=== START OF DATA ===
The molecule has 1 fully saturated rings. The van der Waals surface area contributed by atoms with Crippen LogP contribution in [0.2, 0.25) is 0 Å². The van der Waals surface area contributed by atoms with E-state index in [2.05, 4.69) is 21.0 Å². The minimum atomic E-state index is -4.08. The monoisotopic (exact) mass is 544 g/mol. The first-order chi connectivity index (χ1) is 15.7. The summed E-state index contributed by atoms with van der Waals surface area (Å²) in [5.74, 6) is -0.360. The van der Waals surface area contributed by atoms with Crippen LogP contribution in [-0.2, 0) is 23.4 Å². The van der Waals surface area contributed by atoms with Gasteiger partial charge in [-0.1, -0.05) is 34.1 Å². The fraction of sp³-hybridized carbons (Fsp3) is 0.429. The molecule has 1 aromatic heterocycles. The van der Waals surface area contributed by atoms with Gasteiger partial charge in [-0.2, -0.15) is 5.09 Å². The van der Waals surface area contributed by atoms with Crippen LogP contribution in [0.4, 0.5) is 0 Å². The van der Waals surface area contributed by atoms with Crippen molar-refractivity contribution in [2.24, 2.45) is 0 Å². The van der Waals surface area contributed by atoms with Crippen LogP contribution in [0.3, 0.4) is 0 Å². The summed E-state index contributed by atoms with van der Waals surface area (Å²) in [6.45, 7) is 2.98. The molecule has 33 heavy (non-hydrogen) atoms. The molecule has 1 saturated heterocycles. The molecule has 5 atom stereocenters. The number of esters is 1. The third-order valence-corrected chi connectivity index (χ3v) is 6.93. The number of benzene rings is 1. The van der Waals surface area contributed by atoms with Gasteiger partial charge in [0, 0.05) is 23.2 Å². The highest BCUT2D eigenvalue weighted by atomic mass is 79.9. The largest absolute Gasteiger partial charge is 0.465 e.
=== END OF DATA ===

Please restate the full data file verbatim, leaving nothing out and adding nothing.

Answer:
The molecule has 1 fully saturated rings. The van der Waals surface area contributed by atoms with Crippen LogP contribution in [0.2, 0.25) is 0 Å². The van der Waals surface area contributed by atoms with E-state index in [2.05, 4.69) is 21.0 Å². The minimum atomic E-state index is -4.08. The monoisotopic (exact) mass is 544 g/mol. The first-order chi connectivity index (χ1) is 15.7. The summed E-state index contributed by atoms with van der Waals surface area (Å²) in [5.74, 6) is -0.360. The van der Waals surface area contributed by atoms with Crippen LogP contribution in [-0.2, 0) is 23.4 Å². The van der Waals surface area contributed by atoms with Gasteiger partial charge in [-0.1, -0.05) is 34.1 Å². The fraction of sp³-hybridized carbons (Fsp3) is 0.429. The molecule has 1 aromatic heterocycles. The van der Waals surface area contributed by atoms with Gasteiger partial charge in [-0.2, -0.15) is 5.09 Å². The van der Waals surface area contributed by atoms with Crippen LogP contribution in [0.4, 0.5) is 0 Å². The van der Waals surface area contributed by atoms with Crippen molar-refractivity contribution in [2.24, 2.45) is 0 Å². The van der Waals surface area contributed by atoms with Crippen LogP contribution in [0.3, 0.4) is 0 Å². The summed E-state index contributed by atoms with van der Waals surface area (Å²) in [6.45, 7) is 2.98. The molecule has 33 heavy (non-hydrogen) atoms. The molecule has 1 saturated heterocycles. The molecule has 5 atom stereocenters. The number of esters is 1. The third-order valence-corrected chi connectivity index (χ3v) is 6.93. The number of benzene rings is 1. The van der Waals surface area contributed by atoms with Gasteiger partial charge in [0, 0.05) is 23.2 Å². The highest BCUT2D eigenvalue weighted by atomic mass is 79.9. The largest absolute Gasteiger partial charge is 0.465 e.